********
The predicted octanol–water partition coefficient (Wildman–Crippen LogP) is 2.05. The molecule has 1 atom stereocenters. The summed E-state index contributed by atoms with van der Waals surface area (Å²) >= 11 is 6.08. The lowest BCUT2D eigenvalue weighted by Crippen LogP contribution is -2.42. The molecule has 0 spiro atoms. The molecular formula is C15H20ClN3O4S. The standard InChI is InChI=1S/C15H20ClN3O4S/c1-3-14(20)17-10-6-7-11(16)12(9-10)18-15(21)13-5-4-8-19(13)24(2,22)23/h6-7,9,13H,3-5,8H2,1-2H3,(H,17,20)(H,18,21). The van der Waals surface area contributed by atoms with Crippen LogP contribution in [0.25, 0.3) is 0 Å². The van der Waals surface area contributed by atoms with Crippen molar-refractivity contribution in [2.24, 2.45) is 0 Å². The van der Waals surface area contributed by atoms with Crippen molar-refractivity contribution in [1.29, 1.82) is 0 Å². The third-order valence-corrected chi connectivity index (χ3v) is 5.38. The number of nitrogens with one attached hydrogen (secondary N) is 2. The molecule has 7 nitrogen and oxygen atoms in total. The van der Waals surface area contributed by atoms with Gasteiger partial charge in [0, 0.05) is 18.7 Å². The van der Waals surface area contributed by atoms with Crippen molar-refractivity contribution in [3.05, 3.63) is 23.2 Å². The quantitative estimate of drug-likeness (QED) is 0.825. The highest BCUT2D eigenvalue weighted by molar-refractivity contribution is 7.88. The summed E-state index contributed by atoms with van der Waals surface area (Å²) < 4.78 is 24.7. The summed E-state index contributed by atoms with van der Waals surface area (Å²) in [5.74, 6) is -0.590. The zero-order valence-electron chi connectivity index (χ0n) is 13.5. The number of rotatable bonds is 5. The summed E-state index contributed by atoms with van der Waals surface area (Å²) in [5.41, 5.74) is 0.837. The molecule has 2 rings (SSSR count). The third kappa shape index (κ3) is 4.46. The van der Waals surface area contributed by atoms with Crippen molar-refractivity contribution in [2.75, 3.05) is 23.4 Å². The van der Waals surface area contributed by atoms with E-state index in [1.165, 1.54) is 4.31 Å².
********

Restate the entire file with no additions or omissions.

The predicted octanol–water partition coefficient (Wildman–Crippen LogP) is 2.05. The molecule has 1 atom stereocenters. The summed E-state index contributed by atoms with van der Waals surface area (Å²) >= 11 is 6.08. The lowest BCUT2D eigenvalue weighted by Crippen LogP contribution is -2.42. The molecule has 0 spiro atoms. The molecular formula is C15H20ClN3O4S. The standard InChI is InChI=1S/C15H20ClN3O4S/c1-3-14(20)17-10-6-7-11(16)12(9-10)18-15(21)13-5-4-8-19(13)24(2,22)23/h6-7,9,13H,3-5,8H2,1-2H3,(H,17,20)(H,18,21). The van der Waals surface area contributed by atoms with Crippen LogP contribution in [0.25, 0.3) is 0 Å². The van der Waals surface area contributed by atoms with Crippen molar-refractivity contribution in [2.24, 2.45) is 0 Å². The van der Waals surface area contributed by atoms with Crippen molar-refractivity contribution in [1.29, 1.82) is 0 Å². The third-order valence-corrected chi connectivity index (χ3v) is 5.38. The number of nitrogens with one attached hydrogen (secondary N) is 2. The molecule has 7 nitrogen and oxygen atoms in total. The van der Waals surface area contributed by atoms with Gasteiger partial charge in [0, 0.05) is 18.7 Å². The van der Waals surface area contributed by atoms with Crippen molar-refractivity contribution in [3.05, 3.63) is 23.2 Å². The quantitative estimate of drug-likeness (QED) is 0.825. The highest BCUT2D eigenvalue weighted by molar-refractivity contribution is 7.88. The summed E-state index contributed by atoms with van der Waals surface area (Å²) < 4.78 is 24.7. The summed E-state index contributed by atoms with van der Waals surface area (Å²) in [5.74, 6) is -0.590. The zero-order valence-electron chi connectivity index (χ0n) is 13.5. The number of rotatable bonds is 5. The summed E-state index contributed by atoms with van der Waals surface area (Å²) in [5.41, 5.74) is 0.837. The molecule has 2 rings (SSSR count). The third kappa shape index (κ3) is 4.46. The van der Waals surface area contributed by atoms with Crippen molar-refractivity contribution in [2.75, 3.05) is 23.4 Å². The van der Waals surface area contributed by atoms with E-state index in [1.165, 1.54) is 4.31 Å².